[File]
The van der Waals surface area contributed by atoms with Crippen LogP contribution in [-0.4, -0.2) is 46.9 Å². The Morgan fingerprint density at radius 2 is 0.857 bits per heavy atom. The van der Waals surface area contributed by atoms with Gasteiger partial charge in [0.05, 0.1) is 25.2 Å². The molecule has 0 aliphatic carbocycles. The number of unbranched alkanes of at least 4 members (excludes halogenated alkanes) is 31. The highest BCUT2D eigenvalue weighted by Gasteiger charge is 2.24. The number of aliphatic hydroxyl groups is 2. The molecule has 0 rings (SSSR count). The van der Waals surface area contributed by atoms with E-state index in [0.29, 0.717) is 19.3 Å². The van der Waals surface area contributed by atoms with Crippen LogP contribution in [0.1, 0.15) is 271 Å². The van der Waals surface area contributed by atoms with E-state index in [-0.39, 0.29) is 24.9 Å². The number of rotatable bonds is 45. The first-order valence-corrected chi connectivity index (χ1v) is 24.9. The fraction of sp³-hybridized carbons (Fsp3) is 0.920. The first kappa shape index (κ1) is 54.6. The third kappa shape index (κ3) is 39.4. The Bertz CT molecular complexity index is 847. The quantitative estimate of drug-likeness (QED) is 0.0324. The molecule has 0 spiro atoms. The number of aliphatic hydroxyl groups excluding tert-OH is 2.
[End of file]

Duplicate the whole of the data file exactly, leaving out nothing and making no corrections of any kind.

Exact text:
The van der Waals surface area contributed by atoms with Crippen LogP contribution in [-0.4, -0.2) is 46.9 Å². The Morgan fingerprint density at radius 2 is 0.857 bits per heavy atom. The van der Waals surface area contributed by atoms with Gasteiger partial charge in [0.05, 0.1) is 25.2 Å². The molecule has 0 aliphatic carbocycles. The number of unbranched alkanes of at least 4 members (excludes halogenated alkanes) is 31. The highest BCUT2D eigenvalue weighted by Gasteiger charge is 2.24. The number of aliphatic hydroxyl groups is 2. The molecule has 0 rings (SSSR count). The van der Waals surface area contributed by atoms with E-state index in [0.29, 0.717) is 19.3 Å². The van der Waals surface area contributed by atoms with Crippen LogP contribution in [0.1, 0.15) is 271 Å². The van der Waals surface area contributed by atoms with E-state index in [-0.39, 0.29) is 24.9 Å². The number of rotatable bonds is 45. The first-order valence-corrected chi connectivity index (χ1v) is 24.9. The fraction of sp³-hybridized carbons (Fsp3) is 0.920. The first kappa shape index (κ1) is 54.6. The third kappa shape index (κ3) is 39.4. The Bertz CT molecular complexity index is 847. The quantitative estimate of drug-likeness (QED) is 0.0324. The molecule has 0 spiro atoms. The number of aliphatic hydroxyl groups excluding tert-OH is 2.